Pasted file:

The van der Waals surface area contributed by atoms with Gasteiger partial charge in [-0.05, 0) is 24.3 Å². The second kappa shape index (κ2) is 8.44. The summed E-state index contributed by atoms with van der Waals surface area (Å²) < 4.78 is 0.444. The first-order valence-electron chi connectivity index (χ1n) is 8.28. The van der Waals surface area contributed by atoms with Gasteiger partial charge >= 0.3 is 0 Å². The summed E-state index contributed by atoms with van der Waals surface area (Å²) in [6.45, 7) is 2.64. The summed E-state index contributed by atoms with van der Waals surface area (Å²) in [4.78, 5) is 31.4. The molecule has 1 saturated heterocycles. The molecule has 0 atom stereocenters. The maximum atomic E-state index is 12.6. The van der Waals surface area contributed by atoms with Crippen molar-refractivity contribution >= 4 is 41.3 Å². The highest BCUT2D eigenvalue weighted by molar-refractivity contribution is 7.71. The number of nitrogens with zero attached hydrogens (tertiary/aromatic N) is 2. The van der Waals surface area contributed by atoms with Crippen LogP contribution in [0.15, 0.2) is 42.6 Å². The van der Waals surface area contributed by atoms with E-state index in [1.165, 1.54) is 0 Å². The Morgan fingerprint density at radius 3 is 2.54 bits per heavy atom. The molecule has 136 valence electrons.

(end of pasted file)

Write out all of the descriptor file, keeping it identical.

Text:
The van der Waals surface area contributed by atoms with Gasteiger partial charge in [-0.05, 0) is 24.3 Å². The second kappa shape index (κ2) is 8.44. The summed E-state index contributed by atoms with van der Waals surface area (Å²) < 4.78 is 0.444. The first-order valence-electron chi connectivity index (χ1n) is 8.28. The van der Waals surface area contributed by atoms with Gasteiger partial charge >= 0.3 is 0 Å². The summed E-state index contributed by atoms with van der Waals surface area (Å²) in [6.45, 7) is 2.64. The summed E-state index contributed by atoms with van der Waals surface area (Å²) in [4.78, 5) is 31.4. The molecule has 1 saturated heterocycles. The molecule has 0 atom stereocenters. The maximum atomic E-state index is 12.6. The van der Waals surface area contributed by atoms with Crippen molar-refractivity contribution >= 4 is 41.3 Å². The highest BCUT2D eigenvalue weighted by molar-refractivity contribution is 7.71. The number of nitrogens with zero attached hydrogens (tertiary/aromatic N) is 2. The van der Waals surface area contributed by atoms with Crippen LogP contribution in [0.15, 0.2) is 42.6 Å². The van der Waals surface area contributed by atoms with E-state index in [1.165, 1.54) is 0 Å². The Morgan fingerprint density at radius 3 is 2.54 bits per heavy atom. The molecule has 136 valence electrons.